The International Consortium of Investigative Journalists released on Monday a searchable database of connections found in the Panama Papers, the massive data dump of offshore companies linked to the world’s rich and powerful. And along with it were more details about the few U.S. citizens found in a massive list that includes heads of state or their relatives, political party chiefs, sports stars,actors and Nobel-winning novelists.
So far, the only high-profile U.S. names that have been made public in recent months have been music and film mogul David Geffen and the late filmmaker Stanley Kubrick. But new details released Monday by the ICIJ outed more U.S. citizens. Albeit not as famous as the co-founder of DreamWorks Pictures or the director of “2001: A Space Odyssey,” as many as 36 other U.S. citizens have been linked to accusations of fraud or other financial misconduct that should have raised red flags with Mossack Fonseca, the Panama-based global law firm from which the documents were taken by an anonymous leaker, the ICIJ says.
Mossack Fonseca denies any wrongdoing. The new names include the son of a civil rights-era murderer behind a failed Caribbean-based insurance company and a group accused of ripping off thousands of Indonesian investors.
Establishing an offshore company or trust isn’t illegal, but the Panama Papers underscores the shade in which both legal and illegal activity can take place pitting a country’s tax and secrecy laws against another country’s effort to root out tax evaders and hunt down crooks exploiting opaque corporate registration rules used by privacy-seeking law abiders.
“Fraudsters like offshore because of the lack of transparency,” Ellen Zimiles, a former federal prosecutor in New York who now leads Navigant Consulting’s investigations and compliance practice, told the ICIJ in its report on U.S. citizens named in the Panama Papers that was published Monday. When offshore structures are put together skillfully, “it takes a lot of time for investigators to get the ultimate beneficiary.”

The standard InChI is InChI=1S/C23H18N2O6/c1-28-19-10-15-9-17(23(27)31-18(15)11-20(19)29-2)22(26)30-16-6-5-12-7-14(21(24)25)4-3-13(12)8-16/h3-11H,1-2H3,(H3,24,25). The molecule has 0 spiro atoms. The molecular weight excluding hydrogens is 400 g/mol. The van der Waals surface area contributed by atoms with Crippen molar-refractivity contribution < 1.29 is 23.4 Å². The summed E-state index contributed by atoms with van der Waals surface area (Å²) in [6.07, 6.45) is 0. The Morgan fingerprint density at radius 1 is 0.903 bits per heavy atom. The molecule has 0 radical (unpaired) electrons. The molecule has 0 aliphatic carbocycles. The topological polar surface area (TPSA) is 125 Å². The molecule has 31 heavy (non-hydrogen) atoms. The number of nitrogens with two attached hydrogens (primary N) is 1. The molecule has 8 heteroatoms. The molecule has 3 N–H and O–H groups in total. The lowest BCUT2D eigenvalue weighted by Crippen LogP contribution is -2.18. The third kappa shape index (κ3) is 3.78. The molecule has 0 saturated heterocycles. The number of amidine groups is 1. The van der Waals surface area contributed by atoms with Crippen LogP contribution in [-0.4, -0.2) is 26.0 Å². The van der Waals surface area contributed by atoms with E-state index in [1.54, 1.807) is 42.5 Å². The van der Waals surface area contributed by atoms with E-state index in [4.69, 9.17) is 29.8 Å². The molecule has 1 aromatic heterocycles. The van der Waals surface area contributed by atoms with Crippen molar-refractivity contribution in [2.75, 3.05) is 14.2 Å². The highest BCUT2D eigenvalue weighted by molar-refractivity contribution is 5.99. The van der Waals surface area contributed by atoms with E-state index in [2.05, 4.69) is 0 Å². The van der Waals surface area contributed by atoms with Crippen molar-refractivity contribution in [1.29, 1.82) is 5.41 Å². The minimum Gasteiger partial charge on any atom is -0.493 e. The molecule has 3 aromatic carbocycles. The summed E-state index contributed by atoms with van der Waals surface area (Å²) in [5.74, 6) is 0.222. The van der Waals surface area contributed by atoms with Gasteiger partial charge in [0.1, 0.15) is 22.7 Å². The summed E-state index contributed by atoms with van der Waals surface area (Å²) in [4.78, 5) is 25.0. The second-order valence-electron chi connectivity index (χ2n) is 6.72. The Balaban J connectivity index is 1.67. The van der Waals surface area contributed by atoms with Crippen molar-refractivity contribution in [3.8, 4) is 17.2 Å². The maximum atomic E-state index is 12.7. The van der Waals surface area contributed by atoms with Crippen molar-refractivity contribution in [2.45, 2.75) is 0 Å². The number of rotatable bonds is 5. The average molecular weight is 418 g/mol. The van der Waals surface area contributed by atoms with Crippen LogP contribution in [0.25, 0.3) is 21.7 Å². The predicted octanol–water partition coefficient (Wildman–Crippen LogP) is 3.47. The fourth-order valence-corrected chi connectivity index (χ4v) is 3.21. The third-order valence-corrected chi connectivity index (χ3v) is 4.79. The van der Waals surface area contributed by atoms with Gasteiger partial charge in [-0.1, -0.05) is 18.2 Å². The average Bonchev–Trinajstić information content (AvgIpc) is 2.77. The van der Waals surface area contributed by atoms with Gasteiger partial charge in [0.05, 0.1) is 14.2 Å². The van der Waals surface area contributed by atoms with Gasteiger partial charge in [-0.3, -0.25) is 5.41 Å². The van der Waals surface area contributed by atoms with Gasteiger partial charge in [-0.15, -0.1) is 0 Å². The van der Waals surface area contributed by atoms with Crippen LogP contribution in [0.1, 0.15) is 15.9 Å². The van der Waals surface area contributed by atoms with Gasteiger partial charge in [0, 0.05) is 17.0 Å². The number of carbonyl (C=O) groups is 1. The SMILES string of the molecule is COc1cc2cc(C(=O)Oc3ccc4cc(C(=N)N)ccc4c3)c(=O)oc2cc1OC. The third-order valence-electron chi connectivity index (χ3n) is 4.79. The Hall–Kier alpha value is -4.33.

Two of the new names to emerge from the Panama Papers are convicted fraudster Martin Frankel, the Connecticut Ponzi scheme operator who served 16 years for investment fraud, and Leonard Gotshalk, the former Atlanta Falcons football player turned Oregon businessman who served time for defrauding lenders. Gotshalk faces a May 19 hearing related to allegations he violated securities law, the ICIJ reported. Both men used Mossack Fonseca’s services and though no direct links have been made between their offshore activates and the laws they broke, it suggests the firm’s compliance team failed to identify potentially risky clients.
Another case involves six Americans, including a former Sears appliance salesman and a disbarred attorney and Las Vegas bus driver, accused of running Dressel Investment Ltd., a shell company set up by Mossack Fonseca that defrauded thousands of Indonesians out of nearly $100 million.
The firm also set up two shell companies for Robert Miracle, a Seattle-based businessman who pleaded guilty to crimes and went to prison for charges related to targeting Indonesians in a fraudulent oil and gas deal. In the summer of 2008, months after the investigation into Miracle’s activities became public knowledge, Mossack Fonseca set up the second shell company, Fivex Trading Ltd., listing two Malaysian fugitives linked to Miracle’s Ponzi scheme and Miracle’s daughter as shareholders.
Mississippi businessman Harvey Milam is another U.S. name that has popped up in connection to Mossack Fonseca. A client of the firm’s U.S. representative, Michael B. Edge, Milam and other defendants settled out of court in 2012 against investors who claim Milam defrauded them out of assets from a failed insurance company established in the Caribbean island of Nevis. Milam is the son of the late J.W. Milam, one of the men behind the 1955 murder of 14-year-old Emmett Till that helped kick off the U.S. civil rights movement.
The relatively small number of U.S. citizens so far named in the Panama Papers is not an indication that Americans are more honest, but rather that Americans have had plenty of options to choose from, both at home and abroad, in English-speaking tax havens.
Fear of scrutiny from U.S. law enforcement (which has been particularly concerned about drug-trade money laundering and terrorist-financing activities) also led Mossack Fonseca to be wary of U.S. clients. In 2008, Edge was named an “unofficial” representative of the firm out of concern over scrutiny by the FBI, an internal email from the firm in the Panama Papers reads.